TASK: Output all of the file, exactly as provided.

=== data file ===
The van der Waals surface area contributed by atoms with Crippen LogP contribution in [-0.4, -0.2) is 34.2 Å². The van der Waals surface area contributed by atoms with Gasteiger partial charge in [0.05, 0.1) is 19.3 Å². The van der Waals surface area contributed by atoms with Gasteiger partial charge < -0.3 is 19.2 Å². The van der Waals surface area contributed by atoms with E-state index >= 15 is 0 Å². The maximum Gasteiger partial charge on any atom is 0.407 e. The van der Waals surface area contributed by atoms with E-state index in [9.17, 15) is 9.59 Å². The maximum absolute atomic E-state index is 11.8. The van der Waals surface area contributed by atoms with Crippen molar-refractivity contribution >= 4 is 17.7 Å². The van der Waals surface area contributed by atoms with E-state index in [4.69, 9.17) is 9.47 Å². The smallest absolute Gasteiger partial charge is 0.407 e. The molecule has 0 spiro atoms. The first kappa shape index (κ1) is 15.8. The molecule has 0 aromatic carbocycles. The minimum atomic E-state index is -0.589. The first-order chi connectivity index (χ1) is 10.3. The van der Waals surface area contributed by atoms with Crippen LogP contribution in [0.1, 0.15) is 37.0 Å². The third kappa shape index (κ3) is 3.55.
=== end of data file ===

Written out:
The van der Waals surface area contributed by atoms with Crippen LogP contribution in [-0.4, -0.2) is 34.2 Å². The van der Waals surface area contributed by atoms with Gasteiger partial charge in [0.05, 0.1) is 19.3 Å². The van der Waals surface area contributed by atoms with Gasteiger partial charge < -0.3 is 19.2 Å². The van der Waals surface area contributed by atoms with E-state index >= 15 is 0 Å². The maximum Gasteiger partial charge on any atom is 0.407 e. The van der Waals surface area contributed by atoms with E-state index in [9.17, 15) is 9.59 Å². The maximum absolute atomic E-state index is 11.8. The van der Waals surface area contributed by atoms with Crippen molar-refractivity contribution >= 4 is 17.7 Å². The van der Waals surface area contributed by atoms with E-state index in [4.69, 9.17) is 9.47 Å². The smallest absolute Gasteiger partial charge is 0.407 e. The molecule has 0 spiro atoms. The first kappa shape index (κ1) is 15.8. The molecule has 0 aromatic carbocycles. The minimum atomic E-state index is -0.589. The first-order chi connectivity index (χ1) is 10.3. The van der Waals surface area contributed by atoms with Crippen LogP contribution in [0.1, 0.15) is 37.0 Å². The third kappa shape index (κ3) is 3.55.